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spanish version


The History of Puerto Rico

Part I

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Christopher Columbus’s second voyage to the New World in 1493 marks the begining of a documented History of Puerto Rico. Queen Isabella and King Ferdinand financed the trip in hopes for new discoveries and riches. The Conquistadors found an island paradise abundant with fertile soil, fruit trees, and fresh water springs. Columbus named the island San Juan Bautista after St. John the Baptist. The Spanish gradually built relations with the Taino Indians, inhabitants of the island. With their permission Ponce and his men built a settlement on the northeastern part of the island. They constructed a modest fortress, and accommodations for the small settlement of Caparra. The settlers converted many Indians to Christianity, and taught them how to read and write. But, in time the Spaniards began to force the Indians to mine gold for them. Many Indians began to die of diseases and exhaustion.  The Indian resentment toward the settlers spread. A bloody rebellion sparked a battle, the insurrection of 1511. The Spaniards were victorious and consequently, the Indians became subjects of the Crown with the same rights as the Spanish, but with very little guarantees. In time, the two classes began to intermarry, and gradually a new race, the Puerto Rican, emerged. The name Puerto Rican came from Puerto Rico, " the city of the rich port" built in the northeastern part of the island near Caparra. Later, the name Puerto Rico came to refer to the entire island, and San Juan, the name Columbus gave to the island initially, ultimately referred to this rich port. San Juan is now officially the capitol of Puerto Rico. Puerto Rico was a great source of wealth for the Spanish Crown, but by early sixteenth century, the the gold deposits were exhausted.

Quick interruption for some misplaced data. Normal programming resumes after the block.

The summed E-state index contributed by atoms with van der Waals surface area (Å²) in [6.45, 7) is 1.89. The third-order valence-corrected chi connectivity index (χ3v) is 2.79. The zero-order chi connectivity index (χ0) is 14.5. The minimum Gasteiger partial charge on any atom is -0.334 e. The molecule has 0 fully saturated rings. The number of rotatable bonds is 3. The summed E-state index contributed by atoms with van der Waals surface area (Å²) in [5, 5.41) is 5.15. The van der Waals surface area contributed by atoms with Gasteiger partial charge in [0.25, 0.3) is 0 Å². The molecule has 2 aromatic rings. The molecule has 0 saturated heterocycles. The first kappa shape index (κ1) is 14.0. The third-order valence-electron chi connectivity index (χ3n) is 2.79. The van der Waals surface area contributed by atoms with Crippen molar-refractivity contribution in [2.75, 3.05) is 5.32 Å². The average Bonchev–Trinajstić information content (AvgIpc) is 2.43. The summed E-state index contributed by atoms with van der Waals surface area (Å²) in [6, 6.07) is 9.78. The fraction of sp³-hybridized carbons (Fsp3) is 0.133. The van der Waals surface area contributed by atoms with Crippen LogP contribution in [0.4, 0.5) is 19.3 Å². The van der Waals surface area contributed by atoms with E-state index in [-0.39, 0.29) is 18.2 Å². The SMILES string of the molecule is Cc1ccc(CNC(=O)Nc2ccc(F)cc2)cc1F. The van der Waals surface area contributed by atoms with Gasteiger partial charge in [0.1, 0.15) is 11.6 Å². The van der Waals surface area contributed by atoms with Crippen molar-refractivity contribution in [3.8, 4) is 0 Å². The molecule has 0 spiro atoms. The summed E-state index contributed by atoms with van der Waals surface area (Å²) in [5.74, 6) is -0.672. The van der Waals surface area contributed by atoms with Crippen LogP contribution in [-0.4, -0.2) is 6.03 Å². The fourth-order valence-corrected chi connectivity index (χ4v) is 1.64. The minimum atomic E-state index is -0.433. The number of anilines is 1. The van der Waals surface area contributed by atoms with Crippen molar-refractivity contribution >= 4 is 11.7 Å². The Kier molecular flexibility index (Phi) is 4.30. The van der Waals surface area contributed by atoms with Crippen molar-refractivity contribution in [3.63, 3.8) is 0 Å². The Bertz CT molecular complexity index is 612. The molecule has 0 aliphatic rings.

In the middle of the century a coffee industry gradually emerged and Puerto Rican coffee became the best in the world. Unlike Cuba and the Dominican Republic, slavery never became an acceptable practice in the culture or economy of Puerto Rico. As a result the island became a magnet for free Negroes and slaves seeking freedom.

Note: This page is not complete. When it is finished it will contain a chronology of events in the history of Puerto Rico Part II.  Pictures will be included! And coming soon, the history of Puerto Rico, Part III.

Useful Sites:
National Park Service - San Juan National Historic Site - contains history and information about the forts of Puerto Rico.
The Jatibonicu Taino Tribal Nation of Boriken
- contains information about the Taino tribes of the Caribbean.

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Revisado /Revised: January 17, 2017